The next day the surf was perfect for our purposes: waves about 2 to 3 feet rolling in with machine like precision, and the occasional 4-footer. The students were divided into three groups, beginning, intermediate, and advanced, with two instructors each so it balanced out nicely. I was in the intermediate group and I think there were six of us students all together.
We shared the beach with the Makah girls’ surf camp, which was a bonus. There were a few other surfers and some random kayak surfers and SUPers but there was plenty of room for everyone. It’s a nice wide beach, and the break is pretty consistent along the whole length of it.
The day before, I had taken a walk along the beach. It felt great to get out and stretch my legs after the long drive from Vancouver. It really is one of the most beautiful beaches I’ve ever seen. The tip of the Olympic Peninsula, Cape Flattery, lies to the north and 50 miles of sea stacks, beaches, and rock gardens recede to the south. Wow!
The camp was great. I think we surfed for about 3 or 4 hours, took a rest for lunch, and then went back out for another 2 or 3 hours, so we got a good long time on the water. The break stayed pretty consistent throughout the day despite the tide and as far as I know, there were no near death experiences. I wiped out a bunch of times but also got a lot of beautiful, long, smooth rides. Must. Learn. To. Roll.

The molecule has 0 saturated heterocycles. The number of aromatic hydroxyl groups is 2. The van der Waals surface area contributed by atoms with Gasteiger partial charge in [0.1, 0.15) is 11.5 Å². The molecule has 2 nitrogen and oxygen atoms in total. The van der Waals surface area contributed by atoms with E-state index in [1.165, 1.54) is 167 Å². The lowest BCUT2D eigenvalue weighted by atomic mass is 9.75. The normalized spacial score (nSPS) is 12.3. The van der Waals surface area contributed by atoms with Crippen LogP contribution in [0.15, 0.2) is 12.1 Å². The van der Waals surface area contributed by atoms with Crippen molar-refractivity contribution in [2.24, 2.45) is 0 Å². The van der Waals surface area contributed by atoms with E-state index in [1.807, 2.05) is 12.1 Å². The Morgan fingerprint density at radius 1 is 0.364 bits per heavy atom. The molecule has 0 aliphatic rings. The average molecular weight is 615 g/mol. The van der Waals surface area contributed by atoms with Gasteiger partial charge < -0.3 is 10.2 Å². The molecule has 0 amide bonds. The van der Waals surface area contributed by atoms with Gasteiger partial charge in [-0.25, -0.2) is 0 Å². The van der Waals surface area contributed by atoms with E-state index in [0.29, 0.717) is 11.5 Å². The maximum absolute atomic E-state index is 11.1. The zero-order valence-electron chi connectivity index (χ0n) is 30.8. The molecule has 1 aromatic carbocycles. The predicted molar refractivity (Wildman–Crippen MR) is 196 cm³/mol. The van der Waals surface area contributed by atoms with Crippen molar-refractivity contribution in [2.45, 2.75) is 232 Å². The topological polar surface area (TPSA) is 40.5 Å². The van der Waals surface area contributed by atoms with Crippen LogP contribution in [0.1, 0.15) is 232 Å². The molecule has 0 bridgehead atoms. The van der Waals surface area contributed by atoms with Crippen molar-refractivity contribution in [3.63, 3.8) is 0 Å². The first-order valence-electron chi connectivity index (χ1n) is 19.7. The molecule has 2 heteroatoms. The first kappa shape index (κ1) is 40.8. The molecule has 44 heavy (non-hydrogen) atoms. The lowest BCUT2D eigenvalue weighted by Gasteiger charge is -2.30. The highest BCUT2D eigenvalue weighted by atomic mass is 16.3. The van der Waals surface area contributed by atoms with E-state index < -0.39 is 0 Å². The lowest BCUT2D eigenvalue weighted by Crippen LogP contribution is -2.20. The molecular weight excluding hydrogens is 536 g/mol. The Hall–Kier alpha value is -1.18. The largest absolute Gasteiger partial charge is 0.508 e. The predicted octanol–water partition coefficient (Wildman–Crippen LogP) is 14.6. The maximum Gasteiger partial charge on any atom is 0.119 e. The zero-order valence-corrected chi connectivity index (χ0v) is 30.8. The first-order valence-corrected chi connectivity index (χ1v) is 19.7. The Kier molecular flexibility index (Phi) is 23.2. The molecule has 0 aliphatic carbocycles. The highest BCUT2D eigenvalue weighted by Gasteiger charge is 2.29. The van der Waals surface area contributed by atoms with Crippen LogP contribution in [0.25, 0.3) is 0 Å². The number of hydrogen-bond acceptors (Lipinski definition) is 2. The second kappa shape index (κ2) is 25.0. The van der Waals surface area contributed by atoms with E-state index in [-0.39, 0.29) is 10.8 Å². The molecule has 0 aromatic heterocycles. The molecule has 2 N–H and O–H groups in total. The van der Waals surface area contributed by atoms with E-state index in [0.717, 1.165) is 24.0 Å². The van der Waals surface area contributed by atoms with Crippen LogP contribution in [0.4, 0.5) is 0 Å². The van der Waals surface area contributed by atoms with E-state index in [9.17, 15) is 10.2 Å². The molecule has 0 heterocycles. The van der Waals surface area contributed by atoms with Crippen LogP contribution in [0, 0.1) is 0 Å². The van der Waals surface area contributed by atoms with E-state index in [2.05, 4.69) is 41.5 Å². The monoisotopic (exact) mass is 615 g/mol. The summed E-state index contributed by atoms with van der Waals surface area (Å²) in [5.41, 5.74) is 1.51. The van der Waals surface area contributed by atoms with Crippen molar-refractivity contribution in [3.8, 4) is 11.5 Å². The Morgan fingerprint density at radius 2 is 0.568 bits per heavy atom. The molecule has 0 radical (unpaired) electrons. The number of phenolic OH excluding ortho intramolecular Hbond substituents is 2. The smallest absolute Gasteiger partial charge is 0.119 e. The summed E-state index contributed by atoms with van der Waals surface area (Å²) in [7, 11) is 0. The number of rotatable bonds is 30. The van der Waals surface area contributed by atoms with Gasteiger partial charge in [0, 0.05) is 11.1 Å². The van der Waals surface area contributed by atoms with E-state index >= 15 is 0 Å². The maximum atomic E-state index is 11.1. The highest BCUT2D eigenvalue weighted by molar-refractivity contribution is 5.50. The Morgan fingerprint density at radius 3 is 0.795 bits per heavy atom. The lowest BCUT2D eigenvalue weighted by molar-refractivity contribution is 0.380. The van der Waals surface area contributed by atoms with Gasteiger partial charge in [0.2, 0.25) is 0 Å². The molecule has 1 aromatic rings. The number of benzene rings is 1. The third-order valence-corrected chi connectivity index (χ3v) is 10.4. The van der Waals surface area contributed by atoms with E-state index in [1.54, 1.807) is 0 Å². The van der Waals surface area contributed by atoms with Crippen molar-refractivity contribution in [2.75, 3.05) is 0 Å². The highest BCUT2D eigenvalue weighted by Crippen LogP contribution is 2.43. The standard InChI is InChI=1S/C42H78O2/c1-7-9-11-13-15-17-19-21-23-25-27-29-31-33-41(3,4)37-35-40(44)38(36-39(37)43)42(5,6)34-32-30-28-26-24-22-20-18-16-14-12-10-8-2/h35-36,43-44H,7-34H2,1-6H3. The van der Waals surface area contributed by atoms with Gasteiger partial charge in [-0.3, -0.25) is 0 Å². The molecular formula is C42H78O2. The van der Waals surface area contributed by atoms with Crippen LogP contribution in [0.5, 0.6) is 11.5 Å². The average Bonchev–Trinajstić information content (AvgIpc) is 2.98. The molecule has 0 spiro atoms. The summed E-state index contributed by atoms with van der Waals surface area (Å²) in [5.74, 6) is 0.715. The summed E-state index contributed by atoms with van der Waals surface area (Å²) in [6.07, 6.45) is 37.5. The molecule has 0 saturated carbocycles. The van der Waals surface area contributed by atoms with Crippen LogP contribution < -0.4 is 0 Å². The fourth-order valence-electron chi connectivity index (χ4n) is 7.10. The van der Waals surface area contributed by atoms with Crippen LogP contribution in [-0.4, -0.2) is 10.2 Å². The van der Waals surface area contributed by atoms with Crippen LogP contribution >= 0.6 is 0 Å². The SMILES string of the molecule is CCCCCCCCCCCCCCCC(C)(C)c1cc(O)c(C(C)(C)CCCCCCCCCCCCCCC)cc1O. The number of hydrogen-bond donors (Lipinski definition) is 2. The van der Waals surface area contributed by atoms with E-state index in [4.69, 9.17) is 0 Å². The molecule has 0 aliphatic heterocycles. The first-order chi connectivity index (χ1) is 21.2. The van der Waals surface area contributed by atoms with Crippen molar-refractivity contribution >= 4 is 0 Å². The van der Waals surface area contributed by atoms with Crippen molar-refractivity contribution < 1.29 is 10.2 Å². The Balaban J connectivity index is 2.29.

Deb was kind enough to ask me to do a salutation to begin the day. I wasn’t sure how people would take to it because it’s not really a thing most kayakers do in my experience, but I was game. I would do it myself anyway, so what’s 20 or more people? We gathered at the water’s edge. Fortunately, Joann Moore had mentioned something earlier about grace and humility regarding kayaking and so I led off by referring to that. After all, that’s why the Rangers salute the sea.
Saluting the sea is gracious and it exhibits humility, a good thing to have when you’re approaching the Ocean. I forgot to tell the ladies I was going to make them get wet, and Deb tried to remind me but I was on a roll and just went with it. We did the salutation and then I yelled, “Come on!” and ran for the surf. And by golly, every one of those women ran after me. We plunged into the surf, submerged, played around, and then one by one waded back to the beach. That’s what I’m talking about!
I don’t really know what the other groups worked on, but once we established where we were going to be and set some boundaries, my group’s format was pretty much paddle out, surf in, and repeat. Our 2 instructors hung out in the soup to observe. They critiqued our technique and offered suggestions on the fly as we paddled and surfed our circuit. They’d call out a compliment or yell, “Moon the beach!” or something like that and we’d correct and go again.